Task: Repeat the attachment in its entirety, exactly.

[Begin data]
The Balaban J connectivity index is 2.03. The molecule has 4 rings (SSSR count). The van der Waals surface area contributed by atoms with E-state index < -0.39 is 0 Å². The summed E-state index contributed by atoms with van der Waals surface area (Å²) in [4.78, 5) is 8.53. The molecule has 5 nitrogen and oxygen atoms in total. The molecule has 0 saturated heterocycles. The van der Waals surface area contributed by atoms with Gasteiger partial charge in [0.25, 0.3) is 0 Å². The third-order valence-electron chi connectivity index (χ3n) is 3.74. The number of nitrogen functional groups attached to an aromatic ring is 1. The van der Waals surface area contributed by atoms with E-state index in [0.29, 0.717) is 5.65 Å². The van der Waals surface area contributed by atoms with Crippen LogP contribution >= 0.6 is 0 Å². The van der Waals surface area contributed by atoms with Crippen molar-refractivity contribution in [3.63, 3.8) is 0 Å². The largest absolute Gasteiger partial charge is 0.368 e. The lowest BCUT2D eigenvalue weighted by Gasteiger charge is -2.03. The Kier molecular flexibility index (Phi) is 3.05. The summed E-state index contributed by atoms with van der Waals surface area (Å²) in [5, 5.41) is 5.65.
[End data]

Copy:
The Balaban J connectivity index is 2.03. The molecule has 4 rings (SSSR count). The van der Waals surface area contributed by atoms with E-state index < -0.39 is 0 Å². The summed E-state index contributed by atoms with van der Waals surface area (Å²) in [4.78, 5) is 8.53. The molecule has 5 nitrogen and oxygen atoms in total. The molecule has 0 saturated heterocycles. The van der Waals surface area contributed by atoms with Gasteiger partial charge in [0.25, 0.3) is 0 Å². The third-order valence-electron chi connectivity index (χ3n) is 3.74. The number of nitrogen functional groups attached to an aromatic ring is 1. The van der Waals surface area contributed by atoms with E-state index in [0.29, 0.717) is 5.65 Å². The van der Waals surface area contributed by atoms with Crippen LogP contribution >= 0.6 is 0 Å². The van der Waals surface area contributed by atoms with Crippen molar-refractivity contribution in [3.63, 3.8) is 0 Å². The largest absolute Gasteiger partial charge is 0.368 e. The lowest BCUT2D eigenvalue weighted by Gasteiger charge is -2.03. The Kier molecular flexibility index (Phi) is 3.05. The summed E-state index contributed by atoms with van der Waals surface area (Å²) in [5, 5.41) is 5.65.